Travel Photo of the Day (April 24)

Each day I walk my dog in the Brompton Cemetery.  Many people go there to walk, run, and sit on a bench to read.  While on my walk today I was thinking of all the different cemeteries I’ve visited and the Sleepy Hollow Cemetery in Concord, Massachusetts came to mind.  It was a rainy day and I felt that it heightened the atmosphere as I searched for the famous residents, including Louisa May Alcott, Ralph Waldo Emerson, Nathaniel Hawthorne, Henry Thoreau, and many others.

About TBM

TB Markinson is an American who's recently returned to the US after a seven-year stint in the UK and Ireland. When she isn't writing, she's traveling the world, watching sports on the telly, visiting pubs in New England, or reading. Not necessarily in that order. Her novels have hit Amazon bestseller lists for lesbian fiction and lesbian romance. She cohosts the Lesbians Who Write Podcast ( with Clare Lydon. TB also runs I Heart Lesfic (, a place for authors and fans of lesfic to come together to celebrate lesbian fiction.
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30 Responses to Travel Photo of the Day (April 24)

  1. patricia says:

    Love cemeteries. We have Lewis Hine, a famous photographer buried in our local cemetery.

  2. Gilly Gee says:

    There’s a real place called Sleepy Hollow? awesome!

  3. scrapydo says:

    Today is Anzac day in New Zealand! Red poppy day.

    • TBM says:

      I’m not familiar with Anzac day. Do you wear the red poppies in remembrance of soldiers?

      • scrapydo says:

        Yes, in remembrance of soldiers who died in world war 2 97 years ago
        Anzac Day 2012 – New Zealand remembers

        17 Apr 2012
        Anzac Day – nationwide
        25 April, 2012
        Australasian bonds are never more evident than when the two countries stand together to remember the fallen heroes of the Australian and New Zealand Army Corps (ANZAC) on Anzac Day.
        The landing of the ANZAC forces on the Gallipoli peninsula during WW1 on 25 April 1915, which resulted in massive loss of life, is remembered by New Zealanders and Australians throughout the world in public ceremonies and RSA functions and by wearing a red Flanders poppy.
        Gallipoli – 1915
        The Gallipoli battle in 1915 was the first major campaign undertaken by New Zealand and Australian soldiers, and both countries suffered extensive casualties. Among the dead were 2721 New Zealanders, almost a quarter of those who served at Gallipoli.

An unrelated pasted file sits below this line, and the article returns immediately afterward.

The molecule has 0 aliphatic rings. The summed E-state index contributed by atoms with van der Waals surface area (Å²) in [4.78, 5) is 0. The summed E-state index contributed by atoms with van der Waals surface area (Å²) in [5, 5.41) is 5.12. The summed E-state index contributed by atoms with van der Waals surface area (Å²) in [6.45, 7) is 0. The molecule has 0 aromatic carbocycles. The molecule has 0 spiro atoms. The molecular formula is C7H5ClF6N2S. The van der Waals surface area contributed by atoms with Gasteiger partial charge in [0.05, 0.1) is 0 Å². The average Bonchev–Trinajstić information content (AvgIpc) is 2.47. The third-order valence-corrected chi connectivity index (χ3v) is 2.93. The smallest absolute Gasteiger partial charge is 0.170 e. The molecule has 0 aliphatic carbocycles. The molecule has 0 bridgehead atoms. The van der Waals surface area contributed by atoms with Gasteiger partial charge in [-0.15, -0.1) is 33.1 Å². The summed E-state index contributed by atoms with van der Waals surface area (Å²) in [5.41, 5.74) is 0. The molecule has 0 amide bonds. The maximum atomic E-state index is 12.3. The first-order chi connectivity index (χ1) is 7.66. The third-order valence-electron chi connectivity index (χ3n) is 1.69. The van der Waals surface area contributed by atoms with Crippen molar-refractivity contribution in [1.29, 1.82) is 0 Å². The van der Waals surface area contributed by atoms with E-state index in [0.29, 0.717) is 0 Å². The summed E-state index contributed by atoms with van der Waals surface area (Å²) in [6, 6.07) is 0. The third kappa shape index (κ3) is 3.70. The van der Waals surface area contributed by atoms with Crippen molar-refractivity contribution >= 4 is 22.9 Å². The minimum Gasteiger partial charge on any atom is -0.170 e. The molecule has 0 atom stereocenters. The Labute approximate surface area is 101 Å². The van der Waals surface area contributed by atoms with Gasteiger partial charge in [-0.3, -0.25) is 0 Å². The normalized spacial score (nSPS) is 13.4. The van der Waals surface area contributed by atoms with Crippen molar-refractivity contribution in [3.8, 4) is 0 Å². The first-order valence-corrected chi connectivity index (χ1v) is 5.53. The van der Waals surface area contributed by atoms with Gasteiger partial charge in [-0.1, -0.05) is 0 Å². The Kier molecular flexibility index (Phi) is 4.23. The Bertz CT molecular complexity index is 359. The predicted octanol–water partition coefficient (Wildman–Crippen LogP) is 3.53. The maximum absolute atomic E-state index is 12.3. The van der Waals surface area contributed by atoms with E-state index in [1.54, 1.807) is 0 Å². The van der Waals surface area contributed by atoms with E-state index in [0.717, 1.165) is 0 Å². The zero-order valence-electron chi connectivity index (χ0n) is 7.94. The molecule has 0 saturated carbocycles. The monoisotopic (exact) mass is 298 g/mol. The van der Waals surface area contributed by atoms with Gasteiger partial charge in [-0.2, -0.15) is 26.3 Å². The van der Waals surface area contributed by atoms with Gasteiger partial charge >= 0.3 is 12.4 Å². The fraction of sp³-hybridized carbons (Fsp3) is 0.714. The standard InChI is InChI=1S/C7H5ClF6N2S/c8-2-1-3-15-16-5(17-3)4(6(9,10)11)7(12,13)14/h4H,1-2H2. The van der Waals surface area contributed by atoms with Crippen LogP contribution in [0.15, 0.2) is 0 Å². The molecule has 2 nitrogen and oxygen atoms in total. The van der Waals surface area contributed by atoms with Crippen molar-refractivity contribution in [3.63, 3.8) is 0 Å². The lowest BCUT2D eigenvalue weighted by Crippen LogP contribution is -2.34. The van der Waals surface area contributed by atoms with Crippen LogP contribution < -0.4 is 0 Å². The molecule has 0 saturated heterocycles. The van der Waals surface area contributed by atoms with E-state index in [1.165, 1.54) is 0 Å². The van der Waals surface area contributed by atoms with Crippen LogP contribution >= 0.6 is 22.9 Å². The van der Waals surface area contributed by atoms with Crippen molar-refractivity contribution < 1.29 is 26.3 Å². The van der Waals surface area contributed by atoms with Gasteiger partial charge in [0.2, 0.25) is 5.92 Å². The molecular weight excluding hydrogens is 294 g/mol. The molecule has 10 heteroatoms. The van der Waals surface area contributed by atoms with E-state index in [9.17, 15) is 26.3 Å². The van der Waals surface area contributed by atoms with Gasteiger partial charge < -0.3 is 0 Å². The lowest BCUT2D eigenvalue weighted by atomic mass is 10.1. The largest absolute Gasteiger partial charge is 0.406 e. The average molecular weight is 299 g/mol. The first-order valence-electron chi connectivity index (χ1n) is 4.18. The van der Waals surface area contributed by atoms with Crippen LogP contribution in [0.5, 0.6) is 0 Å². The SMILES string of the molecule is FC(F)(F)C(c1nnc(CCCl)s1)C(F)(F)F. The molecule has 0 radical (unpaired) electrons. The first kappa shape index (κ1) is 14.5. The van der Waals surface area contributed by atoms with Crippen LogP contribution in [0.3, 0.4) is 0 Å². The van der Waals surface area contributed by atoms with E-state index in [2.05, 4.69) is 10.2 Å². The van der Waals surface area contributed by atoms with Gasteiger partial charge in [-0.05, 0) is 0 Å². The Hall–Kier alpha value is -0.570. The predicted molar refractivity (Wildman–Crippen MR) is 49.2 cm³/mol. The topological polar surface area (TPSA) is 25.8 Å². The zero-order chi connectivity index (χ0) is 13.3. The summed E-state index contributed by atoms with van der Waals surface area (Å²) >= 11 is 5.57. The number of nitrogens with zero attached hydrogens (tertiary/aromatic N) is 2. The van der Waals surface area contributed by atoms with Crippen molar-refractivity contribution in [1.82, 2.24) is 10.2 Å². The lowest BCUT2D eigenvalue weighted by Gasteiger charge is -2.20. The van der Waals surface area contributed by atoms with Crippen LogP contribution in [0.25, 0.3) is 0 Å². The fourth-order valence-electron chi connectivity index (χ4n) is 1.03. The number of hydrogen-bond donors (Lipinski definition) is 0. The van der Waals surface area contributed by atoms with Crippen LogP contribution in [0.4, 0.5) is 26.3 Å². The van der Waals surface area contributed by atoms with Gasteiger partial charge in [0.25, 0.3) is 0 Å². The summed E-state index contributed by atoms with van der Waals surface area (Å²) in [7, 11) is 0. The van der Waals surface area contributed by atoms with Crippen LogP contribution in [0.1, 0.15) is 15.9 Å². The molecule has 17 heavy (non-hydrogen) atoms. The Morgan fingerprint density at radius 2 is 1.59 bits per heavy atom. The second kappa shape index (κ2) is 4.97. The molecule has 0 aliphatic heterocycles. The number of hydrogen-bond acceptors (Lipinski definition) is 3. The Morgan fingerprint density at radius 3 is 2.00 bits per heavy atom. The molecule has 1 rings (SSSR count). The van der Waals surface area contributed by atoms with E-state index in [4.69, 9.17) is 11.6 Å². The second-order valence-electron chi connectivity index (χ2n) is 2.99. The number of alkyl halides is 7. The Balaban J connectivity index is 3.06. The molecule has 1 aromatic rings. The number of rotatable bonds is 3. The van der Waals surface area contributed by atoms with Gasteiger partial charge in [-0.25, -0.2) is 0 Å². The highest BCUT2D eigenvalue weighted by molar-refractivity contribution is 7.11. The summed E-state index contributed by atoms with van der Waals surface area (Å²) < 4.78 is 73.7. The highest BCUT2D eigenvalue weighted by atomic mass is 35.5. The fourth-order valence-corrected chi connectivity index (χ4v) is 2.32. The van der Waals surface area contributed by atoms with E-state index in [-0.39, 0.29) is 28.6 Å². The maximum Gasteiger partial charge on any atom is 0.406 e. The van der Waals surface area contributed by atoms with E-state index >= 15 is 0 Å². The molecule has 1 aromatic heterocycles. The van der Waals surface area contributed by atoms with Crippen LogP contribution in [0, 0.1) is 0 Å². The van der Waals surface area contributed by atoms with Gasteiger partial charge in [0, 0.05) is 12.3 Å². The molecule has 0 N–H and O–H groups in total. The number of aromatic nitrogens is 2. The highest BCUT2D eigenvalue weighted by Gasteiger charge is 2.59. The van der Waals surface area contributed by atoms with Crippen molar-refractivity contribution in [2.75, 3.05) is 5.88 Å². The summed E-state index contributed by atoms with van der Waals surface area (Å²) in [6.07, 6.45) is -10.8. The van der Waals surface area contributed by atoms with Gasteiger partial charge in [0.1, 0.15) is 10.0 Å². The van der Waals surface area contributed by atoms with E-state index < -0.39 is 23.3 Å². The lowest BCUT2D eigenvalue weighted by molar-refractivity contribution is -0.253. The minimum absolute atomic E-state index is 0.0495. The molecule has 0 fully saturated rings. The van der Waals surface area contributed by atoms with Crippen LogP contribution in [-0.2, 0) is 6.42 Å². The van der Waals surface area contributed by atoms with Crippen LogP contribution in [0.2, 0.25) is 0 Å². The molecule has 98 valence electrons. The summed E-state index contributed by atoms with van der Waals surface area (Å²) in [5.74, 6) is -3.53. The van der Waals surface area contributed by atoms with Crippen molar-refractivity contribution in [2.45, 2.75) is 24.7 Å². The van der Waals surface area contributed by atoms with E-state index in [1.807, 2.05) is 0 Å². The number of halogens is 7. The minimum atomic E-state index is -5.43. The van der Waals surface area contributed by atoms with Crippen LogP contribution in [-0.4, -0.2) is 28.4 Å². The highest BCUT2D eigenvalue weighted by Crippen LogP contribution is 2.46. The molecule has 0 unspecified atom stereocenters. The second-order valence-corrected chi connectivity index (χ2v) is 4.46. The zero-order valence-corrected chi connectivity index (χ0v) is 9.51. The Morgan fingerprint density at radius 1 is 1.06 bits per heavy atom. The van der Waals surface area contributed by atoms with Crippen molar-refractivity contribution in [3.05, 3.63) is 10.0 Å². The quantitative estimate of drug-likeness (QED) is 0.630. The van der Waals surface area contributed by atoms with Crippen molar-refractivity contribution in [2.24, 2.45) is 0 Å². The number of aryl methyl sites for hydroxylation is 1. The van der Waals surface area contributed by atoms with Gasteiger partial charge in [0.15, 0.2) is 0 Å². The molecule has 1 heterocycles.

Each year thousands of Kiwis and Australians make a pilgrimage to the former battle field in Turkey for Anzac Day, and this year’s dawn service at Anzac Cove will mark the 97th anniversary of the Gallipoli landings.
        New Zealanders have marked the landings at Gallipoli since news of the event first reached the country, and Anzac Day has been a public holiday since 1921.

      • TBM says:

        Wow…thank you for all of the information. It is an important day and I’m sorry I was unaware of it. That is one thing I love about blogging. I learn so much from all of my friends. Thank you so much for sharing the information. Only by remembering these events can we hope to avoid them in the future. And your information below makes me want to learn more about this event. I studied it a little in college but I still would like to know more about it. Thank you again!

  4. Jo Bryant says:

    Love that there is a Sleepy Hollow in the world. So did you find any of those people you mentioned ??

    • TBM says:

      Yes we finally tracked them all down…It took some time but it was fun. Fortunately it wasn’t pouring rain, just sprinkling.

  5. aFrankAngle says:

    Cemeteries are interesting. I enjoy the biggest one here in Cincinnati – thus walking around had seeing names that are on businesses, parks, streets, buildings, etc. For me, it brings the namesakes to life.

    • TBM says:

      I like how you put that, “brings the namesakes to life.” That is a great way to look at it. Thanks for sharing. I’ll keep that in mind during my walks.

      • aFrankAngle says:

        It’s a simple as it sounds. Proctor and Gamble is a big, international company, but their roots are here – so I see their name at a cemetery, my mind shifts to the company today. That’s one example, but others would only make sense to locals. 🙂

      • TBM says:

        That’s pretty cool. It give such a sense of the city and who inhabited and what they accomplished.

  6. Myra GB says:

    Oh wow, I wonder what the “residents” discuss during dark and rainy nights. They must have formed a ‘literary circle’ of sorts. Would have loved to eavesdrop on that conversation.

    • TBM says:

      Oh that would be great to hear what they talk about…some great minds are in there. That is a fun thought and a great idea for a story.

  7. zelmare says:

    I find cemeteries very interesting. We’ve got one round the corner from our house, and I was actually thinking about doing a blog about it. The rain definitely adds to the atmosphere! 🙂

  8. Gosh, I didn’t know that there is really a Sleepy Hollow cemetary! Cemetaries are very interesting places…and hauntingly beautiful. 🙂

  9. Fergiemoto says:

    Awesome! Wow, how would it be to come across those names! I imagine some graves are very very old.

    • TBM says:

      Yes and I love searching for famous residents. Also, it is fun to explore in general and see all of the names. The inscriptions are so touching.

  10. Old cemeteries are surprisingly nice for walking, with or without a (welbehaved) dog..

    • TBM says:

      When I first started walking my dog regularly in the cemetery I felt a little odd, but I’ve gotten over that and now I enjoy the beauty within.

  11. wolke205 says:

    That s so beautiful & peaceful…I understand why you walk your sweet dog there 🙂

  12. The Hook says:

    Cool place of rest!

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